“Perhaps the greatest benefit of this upgrade will be the ability to streamline the targeting process and get bombs on target faster,” said Lt. Col. Matthew Brooks, 9th Bomb Squadron commander at Dyess AFB, Tex.
After successful development and operational testing the 9th BS will become the first B-1 unit to field the Laser JDAM in combat on the B-1.
Six of USAF’s 66 B-1B bombers can now proceed to retirement as USAF requested, under conditions specified by Congress in the Fiscal 2012 defense bill.
USAF can retire the aircraft as long as it plows more of the savings back into the B-1 force. Congress didn’t like USAF’s plan to reinvest “less than 40 percent” of the savings in the Lancer fleet.
In addition, no B-1s may be retired before the Air Force details its plan to modernize and maintain the Lancer fleet through 2022, including “an estimate of the savings that will result” each year until then.
The authorization also stipulates the Air Force must maintain at least 33 combat-coded B-1s through Fiscal 2016.
BUFF Under the START Axe
A total of 39 retired B-52G bombers stored at Davis-Monthan AFB, Ariz., will be cut up under the New Strategic Arms Reduction Treaty with Russia.
Stored relatively intact, the bombers currently count against the US “deployed” heavy bomber limit—as do portions of the B-2A and B-52H fleets—under treaty rules, according to the State Department.
To finally render the bombers incapable of nuclear delivery, according to treaty requirements at least, the Air Force will sever the tail section from each of the aircraft fuselages “at a location obviously not an assembly joint,” said officials with the Air Staff’s nuclear directorate.
Though multiple options existed for compliance with treaty protocols, this method effectively demonstrates the “completion of elimination” of the old airframes.
The Air Force intends to cut its fleets to no more than 60 deployable nuclear-capable bombers to meet New START ceilings on strategic nuclear warheads and delivery systems by February 2018.
A Familiar Drone in Iraq
Despite the pullout from Iraq, Predator remotely piloted aircraft will continue to fly unarmed reconnaissance flights over the country’s northern border region, flying from Incirlik AB, Turkey.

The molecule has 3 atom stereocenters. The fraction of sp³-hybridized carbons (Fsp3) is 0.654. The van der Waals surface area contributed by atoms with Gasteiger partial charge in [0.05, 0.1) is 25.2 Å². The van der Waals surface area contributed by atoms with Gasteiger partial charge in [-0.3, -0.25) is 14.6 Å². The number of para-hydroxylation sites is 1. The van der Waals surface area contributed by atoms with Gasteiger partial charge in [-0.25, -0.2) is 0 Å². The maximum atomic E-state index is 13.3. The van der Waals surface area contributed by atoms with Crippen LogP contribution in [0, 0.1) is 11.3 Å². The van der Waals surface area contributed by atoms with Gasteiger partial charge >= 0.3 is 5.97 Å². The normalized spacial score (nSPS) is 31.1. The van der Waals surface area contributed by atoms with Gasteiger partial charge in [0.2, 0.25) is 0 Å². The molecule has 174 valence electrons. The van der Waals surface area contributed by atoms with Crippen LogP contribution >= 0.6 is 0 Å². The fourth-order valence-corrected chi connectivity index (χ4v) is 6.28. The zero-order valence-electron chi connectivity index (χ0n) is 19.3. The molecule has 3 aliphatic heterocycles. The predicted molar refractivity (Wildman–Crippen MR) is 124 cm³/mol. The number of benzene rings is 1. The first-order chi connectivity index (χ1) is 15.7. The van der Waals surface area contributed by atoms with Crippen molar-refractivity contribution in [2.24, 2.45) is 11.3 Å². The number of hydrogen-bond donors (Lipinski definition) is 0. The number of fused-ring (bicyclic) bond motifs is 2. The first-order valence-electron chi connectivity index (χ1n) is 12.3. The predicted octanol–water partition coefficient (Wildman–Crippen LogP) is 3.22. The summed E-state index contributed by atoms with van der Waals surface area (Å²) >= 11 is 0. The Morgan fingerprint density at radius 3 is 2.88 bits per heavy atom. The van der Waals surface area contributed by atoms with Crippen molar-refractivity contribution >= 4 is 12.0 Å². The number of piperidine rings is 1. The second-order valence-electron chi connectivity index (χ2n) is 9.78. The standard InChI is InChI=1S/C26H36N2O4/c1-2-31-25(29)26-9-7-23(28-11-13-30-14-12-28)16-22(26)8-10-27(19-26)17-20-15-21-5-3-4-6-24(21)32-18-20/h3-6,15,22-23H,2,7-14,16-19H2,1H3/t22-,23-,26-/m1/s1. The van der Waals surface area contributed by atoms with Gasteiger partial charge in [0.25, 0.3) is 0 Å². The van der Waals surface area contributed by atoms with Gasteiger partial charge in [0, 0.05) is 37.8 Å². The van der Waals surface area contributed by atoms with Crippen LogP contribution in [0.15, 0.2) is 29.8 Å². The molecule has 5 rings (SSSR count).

The US is aiding its NATO ally Turkey against the Kurdistan Workers Party, known as the PKK, which the Turkish government has branded as a terrorist organization.
“As you know, we do provide some technology to assist [the Turks] in their efforts against the PKK,” said Defense Secretary Leon E. Panetta, during an official visit to Ankara Dec. 17.
The PKK continues to launch attacks against the Turkish government from havens in northern Iraq and is listed as a terrorist organization by the State Department.
As such, Panetta said he made it “very clear” to Turkish officials that the United States would continue to assist efforts to confront the PKK.
The US military reportedly began flying Predator missions monitoring the PKK from bases in Iraq beginning in 2007, and the Washington Post reported that Panetta conveyed that the Iraqi government has agreed to permit the overflights.
First in Glass
The first C-130H upgraded by USAF technicians with a glass cockpit under the C-130 Avionics Modernization Program went into low rate initial production at Robins AFB, Ga.
As of December, the first aircraft was undergoing functional testing while a second aircraft was 85 percent of the way through the upgrades.
The C-130 AMP adds new air traffic management, defensive suites, navigation instruments, and instrument landing systems to USAF’s fleet of legacy Hercules.
The first aircraft required significant troubleshooting to smooth the upgrade process for later aircraft. Two additional C-130s are scheduled to arrive on the AMP line later this fiscal year.
Reaper Crashes in Seychelles
An unarmed Air Force MQ-9 Reaper remotely piloted aircraft crashed Dec. 13 at the Seychelles Airport on the island of Mahe near the capital, Victoria.
The crash caused no injuries. US military and Seychelles civil aviation authorities coordinated removal of debris, and the airport reopened to normal traffic not long after the crash, according to a USAF release.
The Defense Department first confirmed the presence of unarmed MQ-9s in the Seychelles in 2009 for counter-piracy in the Gulf of Aden and the Indian Ocean.
The cause of the incident is under investigation.
The One We Lost
The F-15E that crashed in Libya March 21 during Operation Odyssey Dawn was felled by an unrecoverable spin induced by uneven fuel and bomb distribution on the aircraft during combat maneuvers, USAF has determined.
Investigators found the Strike Eagle pilot employed an Air Force-approved maneuver—albeit at a previously untested altitude—egressing the target area after dropping a single weapon.
Weight imbalance resulting from a software glitch rendered it impossible to drop ordnance mounted on its right wing, contributing significantly to the loss of control.
The ordnance imbalance was further exacerbated by the underwing fuel tank on the same wing emptying too slowly.
Assigned to RAF Lakenheath, Britain, the aircraft was operating from Aviano AB, Italy, in the opening days of the NATO air campaign.